Also, many fermented foods do not contain live cultures as finished products because modern food processing approaches designed to improve product consistency or shelf life decrease the amount of potentially helpful microbes.
These traditionally live active culture foods may not be as potent a source of probiotics as once thought. In addition to the difficulty in generalising about dosing, maintaining the viability of a probiotic can be challenging. There are a variety of foods that provide fermentable fibre that helps with colon health but prebiotics themselves are specialised ingredients targeted to enhance specific bacteria, their fermentation end products, and possible health effects (2).
Inulin is added to increase the fibre content and sometimes to reduce calorie intake (because it’s indigestible). Instead of looking directly for performance enhancing effects of probiotics we can look instead at what prevents the athlete from training and performing at their best.
This results in tissue trauma with associated chronic inflammation and a release of cytokines (signalling cells associated with a challenged immune system). They wanted to determine whether athletes presenting with fatigue and impaired performance had an immune defect relevant to defective containment of the EBV infection and whether a probiotic (Lactobacillus acidophilus) could enhance immunity and reverse any detected abnormality.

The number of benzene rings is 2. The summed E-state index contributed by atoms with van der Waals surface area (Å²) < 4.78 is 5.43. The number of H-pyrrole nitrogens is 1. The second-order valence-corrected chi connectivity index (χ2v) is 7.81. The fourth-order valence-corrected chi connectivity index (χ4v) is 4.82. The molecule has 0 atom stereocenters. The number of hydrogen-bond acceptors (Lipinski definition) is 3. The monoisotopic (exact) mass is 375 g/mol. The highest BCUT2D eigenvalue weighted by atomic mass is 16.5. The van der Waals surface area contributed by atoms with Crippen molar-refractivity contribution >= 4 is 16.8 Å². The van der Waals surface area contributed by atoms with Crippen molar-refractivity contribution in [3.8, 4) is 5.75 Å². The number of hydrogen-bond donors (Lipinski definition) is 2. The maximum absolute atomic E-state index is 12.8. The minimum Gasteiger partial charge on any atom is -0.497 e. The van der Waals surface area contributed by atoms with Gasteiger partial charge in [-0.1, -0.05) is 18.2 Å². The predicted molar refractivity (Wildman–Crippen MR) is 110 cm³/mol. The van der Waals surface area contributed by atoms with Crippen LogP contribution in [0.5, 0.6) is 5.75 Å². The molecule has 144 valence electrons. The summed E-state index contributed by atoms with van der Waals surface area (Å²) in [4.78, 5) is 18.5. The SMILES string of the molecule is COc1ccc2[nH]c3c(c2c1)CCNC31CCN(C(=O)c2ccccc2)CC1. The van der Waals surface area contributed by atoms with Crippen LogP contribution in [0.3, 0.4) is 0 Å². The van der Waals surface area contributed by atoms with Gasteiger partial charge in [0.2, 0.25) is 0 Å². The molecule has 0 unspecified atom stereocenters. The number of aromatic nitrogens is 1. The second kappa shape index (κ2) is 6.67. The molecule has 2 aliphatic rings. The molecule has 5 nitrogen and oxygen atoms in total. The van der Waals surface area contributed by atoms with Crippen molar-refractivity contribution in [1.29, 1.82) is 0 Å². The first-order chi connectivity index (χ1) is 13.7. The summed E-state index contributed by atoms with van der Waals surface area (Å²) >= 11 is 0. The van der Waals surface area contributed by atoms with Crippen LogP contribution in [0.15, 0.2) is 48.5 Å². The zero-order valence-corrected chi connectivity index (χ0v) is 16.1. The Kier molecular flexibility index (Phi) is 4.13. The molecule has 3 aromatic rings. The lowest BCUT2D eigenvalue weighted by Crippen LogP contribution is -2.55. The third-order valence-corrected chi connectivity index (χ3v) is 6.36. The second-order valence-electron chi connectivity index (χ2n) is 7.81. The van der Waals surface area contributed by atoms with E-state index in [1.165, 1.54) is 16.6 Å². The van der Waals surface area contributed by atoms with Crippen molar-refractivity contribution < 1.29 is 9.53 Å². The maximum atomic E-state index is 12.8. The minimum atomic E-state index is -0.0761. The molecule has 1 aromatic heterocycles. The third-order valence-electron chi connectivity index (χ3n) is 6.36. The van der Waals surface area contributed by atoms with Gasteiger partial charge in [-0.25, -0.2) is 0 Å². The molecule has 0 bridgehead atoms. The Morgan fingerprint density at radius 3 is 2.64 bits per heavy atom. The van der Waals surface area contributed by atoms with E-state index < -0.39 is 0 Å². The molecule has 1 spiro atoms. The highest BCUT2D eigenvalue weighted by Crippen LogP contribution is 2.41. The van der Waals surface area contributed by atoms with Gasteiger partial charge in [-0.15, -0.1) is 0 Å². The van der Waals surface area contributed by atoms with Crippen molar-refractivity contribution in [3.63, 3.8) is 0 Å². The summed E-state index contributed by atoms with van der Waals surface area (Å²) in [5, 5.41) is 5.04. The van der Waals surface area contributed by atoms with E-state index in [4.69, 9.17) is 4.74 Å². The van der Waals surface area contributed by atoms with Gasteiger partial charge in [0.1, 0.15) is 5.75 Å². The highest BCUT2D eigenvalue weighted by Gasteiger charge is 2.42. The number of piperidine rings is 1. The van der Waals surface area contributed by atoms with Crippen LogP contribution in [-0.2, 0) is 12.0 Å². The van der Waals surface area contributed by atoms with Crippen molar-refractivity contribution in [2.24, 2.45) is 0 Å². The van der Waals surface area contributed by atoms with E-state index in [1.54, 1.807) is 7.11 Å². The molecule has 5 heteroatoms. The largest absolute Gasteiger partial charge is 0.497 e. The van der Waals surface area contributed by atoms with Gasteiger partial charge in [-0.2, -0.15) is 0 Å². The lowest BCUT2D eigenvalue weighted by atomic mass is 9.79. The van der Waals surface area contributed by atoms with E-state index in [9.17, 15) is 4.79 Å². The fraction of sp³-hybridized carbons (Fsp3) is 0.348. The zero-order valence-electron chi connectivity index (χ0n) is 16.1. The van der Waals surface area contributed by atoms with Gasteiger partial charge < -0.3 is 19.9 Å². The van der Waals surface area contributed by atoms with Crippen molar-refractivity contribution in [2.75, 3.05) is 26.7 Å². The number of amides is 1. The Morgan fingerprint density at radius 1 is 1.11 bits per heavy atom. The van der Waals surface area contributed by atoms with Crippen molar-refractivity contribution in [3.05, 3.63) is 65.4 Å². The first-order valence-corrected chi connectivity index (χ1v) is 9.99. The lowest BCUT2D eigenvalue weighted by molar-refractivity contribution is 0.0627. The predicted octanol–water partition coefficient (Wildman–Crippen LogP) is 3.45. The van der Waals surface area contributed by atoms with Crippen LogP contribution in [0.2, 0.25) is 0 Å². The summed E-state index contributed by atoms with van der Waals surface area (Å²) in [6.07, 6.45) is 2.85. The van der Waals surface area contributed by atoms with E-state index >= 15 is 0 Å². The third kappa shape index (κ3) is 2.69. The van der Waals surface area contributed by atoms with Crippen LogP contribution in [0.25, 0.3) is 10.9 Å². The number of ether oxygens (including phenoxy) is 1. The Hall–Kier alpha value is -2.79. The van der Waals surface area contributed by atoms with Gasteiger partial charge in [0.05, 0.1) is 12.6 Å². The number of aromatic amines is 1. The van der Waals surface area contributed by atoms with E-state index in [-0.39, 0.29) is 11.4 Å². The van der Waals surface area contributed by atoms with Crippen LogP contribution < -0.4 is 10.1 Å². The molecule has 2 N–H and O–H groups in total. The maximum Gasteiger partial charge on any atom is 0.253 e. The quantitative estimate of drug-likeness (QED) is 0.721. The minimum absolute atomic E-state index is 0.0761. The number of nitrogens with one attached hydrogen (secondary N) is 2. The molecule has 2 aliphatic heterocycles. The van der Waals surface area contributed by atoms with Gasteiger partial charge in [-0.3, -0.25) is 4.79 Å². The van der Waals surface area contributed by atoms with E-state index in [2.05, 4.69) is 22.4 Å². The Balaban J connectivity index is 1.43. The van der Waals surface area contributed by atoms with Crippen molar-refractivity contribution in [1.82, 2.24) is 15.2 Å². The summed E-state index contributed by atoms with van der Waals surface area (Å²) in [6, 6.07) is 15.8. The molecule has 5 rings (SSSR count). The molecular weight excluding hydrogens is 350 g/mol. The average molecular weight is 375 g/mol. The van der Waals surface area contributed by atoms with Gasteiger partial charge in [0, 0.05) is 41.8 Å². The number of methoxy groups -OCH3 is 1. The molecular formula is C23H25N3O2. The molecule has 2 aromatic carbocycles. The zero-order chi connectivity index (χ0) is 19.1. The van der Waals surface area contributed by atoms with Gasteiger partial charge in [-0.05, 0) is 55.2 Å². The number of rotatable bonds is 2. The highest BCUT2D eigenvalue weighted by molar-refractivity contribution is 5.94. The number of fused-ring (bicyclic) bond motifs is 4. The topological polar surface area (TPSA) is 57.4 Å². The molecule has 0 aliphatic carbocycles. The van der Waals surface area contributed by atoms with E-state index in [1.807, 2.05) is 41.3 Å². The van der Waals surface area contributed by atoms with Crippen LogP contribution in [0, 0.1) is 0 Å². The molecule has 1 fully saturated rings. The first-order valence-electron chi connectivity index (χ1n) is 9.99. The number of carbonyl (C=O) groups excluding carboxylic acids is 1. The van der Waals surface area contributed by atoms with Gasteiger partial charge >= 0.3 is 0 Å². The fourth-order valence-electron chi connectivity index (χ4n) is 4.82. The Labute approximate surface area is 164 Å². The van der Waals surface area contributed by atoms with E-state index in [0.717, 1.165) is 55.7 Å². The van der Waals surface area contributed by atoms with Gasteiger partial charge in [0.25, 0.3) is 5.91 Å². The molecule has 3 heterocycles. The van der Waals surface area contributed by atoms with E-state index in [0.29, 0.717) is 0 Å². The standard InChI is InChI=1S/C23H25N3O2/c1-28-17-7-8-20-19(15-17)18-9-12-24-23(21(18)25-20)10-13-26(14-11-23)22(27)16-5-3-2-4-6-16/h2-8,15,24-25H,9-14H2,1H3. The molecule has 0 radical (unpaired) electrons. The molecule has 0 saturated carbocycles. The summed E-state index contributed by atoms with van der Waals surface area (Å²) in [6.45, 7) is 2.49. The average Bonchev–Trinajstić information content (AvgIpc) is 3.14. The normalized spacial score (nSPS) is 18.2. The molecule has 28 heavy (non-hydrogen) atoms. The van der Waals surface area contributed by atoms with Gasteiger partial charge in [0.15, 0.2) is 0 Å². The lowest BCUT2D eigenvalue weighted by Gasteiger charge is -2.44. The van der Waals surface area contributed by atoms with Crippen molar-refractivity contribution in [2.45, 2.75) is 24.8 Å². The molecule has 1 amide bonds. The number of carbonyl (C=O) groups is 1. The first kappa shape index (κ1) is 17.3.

After one month of taking the probiotics, the secretion of IFN from T cells had significantly increased to levels found in healthy control athletes. In this study Lactobacillus rhamnosus GG (LGG) was given in the form of a milk-based fruit drink containing a total of 40,000,000,000 cfus of LGG.
What is true, however, is that emerging research is showing that probiotics can help the athlete improve their overall health, enhance immune function and even restore a suppressed immune function as a result of overtraining, and it’s in these circumstances that athletes may benefit from probiotic use.
This could be increased to 10 billion if you are hoping to alleviate a specific health concern. For a right dose and selection of probiotics, I would encourage you to discuss with a personal health professional.
Probiotics are commonly consumed as part of fermented foods with specially added active live cultures; such as in yogurt, soy yogurt, or as dietary supplements. Apart from their use as drugs, they are most commonly used in the form of probiotic dairy products and probiotic fortified foods. When probiotics and prebiotics are mixed together they form a synbiotic relationship, meaning that the two are working together to create the best possible results. It is this process that results in the sour taste of foods such as yogurt and in the lowering of pH (increase in acidity) to reduce spoilage.